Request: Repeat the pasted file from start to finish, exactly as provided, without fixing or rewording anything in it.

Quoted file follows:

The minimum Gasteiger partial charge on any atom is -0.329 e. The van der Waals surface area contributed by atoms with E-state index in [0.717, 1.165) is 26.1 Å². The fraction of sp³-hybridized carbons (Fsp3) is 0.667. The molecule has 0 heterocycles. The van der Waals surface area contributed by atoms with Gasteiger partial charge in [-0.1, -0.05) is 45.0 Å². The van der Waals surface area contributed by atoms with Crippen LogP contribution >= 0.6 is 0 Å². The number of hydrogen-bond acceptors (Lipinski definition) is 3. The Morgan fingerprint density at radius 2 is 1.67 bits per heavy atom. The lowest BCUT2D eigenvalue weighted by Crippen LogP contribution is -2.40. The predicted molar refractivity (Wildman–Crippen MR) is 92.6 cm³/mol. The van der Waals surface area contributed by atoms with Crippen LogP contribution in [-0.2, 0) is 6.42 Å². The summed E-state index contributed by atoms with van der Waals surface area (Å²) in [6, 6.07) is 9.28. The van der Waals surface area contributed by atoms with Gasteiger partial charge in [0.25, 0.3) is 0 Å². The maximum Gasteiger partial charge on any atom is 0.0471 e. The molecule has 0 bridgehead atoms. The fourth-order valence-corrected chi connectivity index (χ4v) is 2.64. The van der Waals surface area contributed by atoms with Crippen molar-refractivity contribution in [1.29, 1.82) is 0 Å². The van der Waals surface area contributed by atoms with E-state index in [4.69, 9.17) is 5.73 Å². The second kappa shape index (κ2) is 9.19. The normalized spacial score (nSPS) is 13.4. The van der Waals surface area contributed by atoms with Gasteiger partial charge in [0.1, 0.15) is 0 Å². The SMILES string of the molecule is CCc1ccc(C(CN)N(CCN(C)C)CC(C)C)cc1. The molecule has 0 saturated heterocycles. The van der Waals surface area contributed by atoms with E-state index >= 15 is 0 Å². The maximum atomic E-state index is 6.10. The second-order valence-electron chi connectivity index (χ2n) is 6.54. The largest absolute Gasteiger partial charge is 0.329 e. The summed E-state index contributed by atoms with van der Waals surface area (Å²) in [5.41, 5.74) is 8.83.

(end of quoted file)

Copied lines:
The minimum Gasteiger partial charge on any atom is -0.329 e. The van der Waals surface area contributed by atoms with E-state index in [0.717, 1.165) is 26.1 Å². The fraction of sp³-hybridized carbons (Fsp3) is 0.667. The molecule has 0 heterocycles. The van der Waals surface area contributed by atoms with Gasteiger partial charge in [-0.1, -0.05) is 45.0 Å². The van der Waals surface area contributed by atoms with Crippen LogP contribution >= 0.6 is 0 Å². The number of hydrogen-bond acceptors (Lipinski definition) is 3. The Morgan fingerprint density at radius 2 is 1.67 bits per heavy atom. The lowest BCUT2D eigenvalue weighted by Crippen LogP contribution is -2.40. The predicted molar refractivity (Wildman–Crippen MR) is 92.6 cm³/mol. The van der Waals surface area contributed by atoms with Crippen LogP contribution in [-0.2, 0) is 6.42 Å². The summed E-state index contributed by atoms with van der Waals surface area (Å²) in [6, 6.07) is 9.28. The van der Waals surface area contributed by atoms with Gasteiger partial charge in [0.25, 0.3) is 0 Å². The maximum Gasteiger partial charge on any atom is 0.0471 e. The molecule has 0 bridgehead atoms. The fourth-order valence-corrected chi connectivity index (χ4v) is 2.64. The van der Waals surface area contributed by atoms with Crippen molar-refractivity contribution in [1.29, 1.82) is 0 Å². The van der Waals surface area contributed by atoms with E-state index in [4.69, 9.17) is 5.73 Å². The second kappa shape index (κ2) is 9.19. The normalized spacial score (nSPS) is 13.4. The van der Waals surface area contributed by atoms with Gasteiger partial charge in [0.1, 0.15) is 0 Å². The SMILES string of the molecule is CCc1ccc(C(CN)N(CCN(C)C)CC(C)C)cc1. The molecule has 0 saturated heterocycles. The van der Waals surface area contributed by atoms with E-state index >= 15 is 0 Å². The maximum atomic E-state index is 6.10. The second-order valence-electron chi connectivity index (χ2n) is 6.54. The largest absolute Gasteiger partial charge is 0.329 e. The summed E-state index contributed by atoms with van der Waals surface area (Å²) in [5.41, 5.74) is 8.83.